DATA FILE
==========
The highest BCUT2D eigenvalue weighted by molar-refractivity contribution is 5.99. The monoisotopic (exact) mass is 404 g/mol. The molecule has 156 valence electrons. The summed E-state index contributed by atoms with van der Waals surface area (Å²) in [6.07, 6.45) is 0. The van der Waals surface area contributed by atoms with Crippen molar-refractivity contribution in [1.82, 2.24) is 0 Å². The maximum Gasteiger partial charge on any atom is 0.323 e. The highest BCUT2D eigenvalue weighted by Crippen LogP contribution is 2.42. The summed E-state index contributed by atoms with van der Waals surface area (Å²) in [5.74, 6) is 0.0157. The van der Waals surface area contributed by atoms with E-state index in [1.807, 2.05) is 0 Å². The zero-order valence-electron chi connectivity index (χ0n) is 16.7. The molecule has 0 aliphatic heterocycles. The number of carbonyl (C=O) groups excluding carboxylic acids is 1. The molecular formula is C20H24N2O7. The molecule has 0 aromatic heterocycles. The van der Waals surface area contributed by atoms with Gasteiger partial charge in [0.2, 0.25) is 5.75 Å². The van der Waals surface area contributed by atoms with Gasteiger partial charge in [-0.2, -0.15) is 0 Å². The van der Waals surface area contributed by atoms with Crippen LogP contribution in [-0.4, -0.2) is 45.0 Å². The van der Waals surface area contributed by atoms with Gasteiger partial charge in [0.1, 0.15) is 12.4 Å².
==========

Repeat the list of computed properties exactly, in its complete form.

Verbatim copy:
The highest BCUT2D eigenvalue weighted by molar-refractivity contribution is 5.99. The monoisotopic (exact) mass is 404 g/mol. The molecule has 156 valence electrons. The summed E-state index contributed by atoms with van der Waals surface area (Å²) in [6.07, 6.45) is 0. The van der Waals surface area contributed by atoms with Crippen molar-refractivity contribution in [1.82, 2.24) is 0 Å². The maximum Gasteiger partial charge on any atom is 0.323 e. The highest BCUT2D eigenvalue weighted by Crippen LogP contribution is 2.42. The summed E-state index contributed by atoms with van der Waals surface area (Å²) in [5.74, 6) is 0.0157. The van der Waals surface area contributed by atoms with E-state index in [1.807, 2.05) is 0 Å². The zero-order valence-electron chi connectivity index (χ0n) is 16.7. The molecule has 0 aliphatic heterocycles. The number of carbonyl (C=O) groups excluding carboxylic acids is 1. The molecular formula is C20H24N2O7. The molecule has 0 aromatic heterocycles. The van der Waals surface area contributed by atoms with Gasteiger partial charge in [0.2, 0.25) is 5.75 Å². The van der Waals surface area contributed by atoms with Gasteiger partial charge in [-0.2, -0.15) is 0 Å². The van der Waals surface area contributed by atoms with Crippen LogP contribution in [-0.4, -0.2) is 45.0 Å². The van der Waals surface area contributed by atoms with Gasteiger partial charge in [0.1, 0.15) is 12.4 Å².